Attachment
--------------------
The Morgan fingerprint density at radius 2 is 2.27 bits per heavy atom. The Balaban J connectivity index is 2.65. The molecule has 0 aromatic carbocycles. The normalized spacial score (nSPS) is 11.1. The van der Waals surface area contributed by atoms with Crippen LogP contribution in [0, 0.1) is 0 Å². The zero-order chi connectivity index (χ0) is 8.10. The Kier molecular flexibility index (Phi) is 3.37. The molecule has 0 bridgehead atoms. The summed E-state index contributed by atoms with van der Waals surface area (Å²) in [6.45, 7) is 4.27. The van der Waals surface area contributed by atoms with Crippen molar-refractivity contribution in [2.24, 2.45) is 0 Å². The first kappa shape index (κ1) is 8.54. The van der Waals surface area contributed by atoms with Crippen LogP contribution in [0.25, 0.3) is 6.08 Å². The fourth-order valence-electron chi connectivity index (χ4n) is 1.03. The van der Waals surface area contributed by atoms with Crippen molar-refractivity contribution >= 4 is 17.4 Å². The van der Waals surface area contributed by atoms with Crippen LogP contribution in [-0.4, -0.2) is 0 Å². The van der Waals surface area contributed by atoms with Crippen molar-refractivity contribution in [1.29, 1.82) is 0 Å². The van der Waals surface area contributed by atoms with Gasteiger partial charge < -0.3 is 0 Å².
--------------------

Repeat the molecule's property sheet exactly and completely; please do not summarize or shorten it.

The Morgan fingerprint density at radius 2 is 2.27 bits per heavy atom. The Balaban J connectivity index is 2.65. The molecule has 0 aromatic carbocycles. The normalized spacial score (nSPS) is 11.1. The van der Waals surface area contributed by atoms with Crippen LogP contribution in [0, 0.1) is 0 Å². The zero-order chi connectivity index (χ0) is 8.10. The Kier molecular flexibility index (Phi) is 3.37. The molecule has 0 bridgehead atoms. The summed E-state index contributed by atoms with van der Waals surface area (Å²) in [6.45, 7) is 4.27. The van der Waals surface area contributed by atoms with Crippen molar-refractivity contribution in [2.24, 2.45) is 0 Å². The first kappa shape index (κ1) is 8.54. The van der Waals surface area contributed by atoms with Crippen LogP contribution in [0.25, 0.3) is 6.08 Å². The fourth-order valence-electron chi connectivity index (χ4n) is 1.03. The van der Waals surface area contributed by atoms with Crippen molar-refractivity contribution >= 4 is 17.4 Å². The van der Waals surface area contributed by atoms with Crippen LogP contribution in [-0.4, -0.2) is 0 Å². The van der Waals surface area contributed by atoms with Crippen molar-refractivity contribution in [1.29, 1.82) is 0 Å². The van der Waals surface area contributed by atoms with Gasteiger partial charge < -0.3 is 0 Å².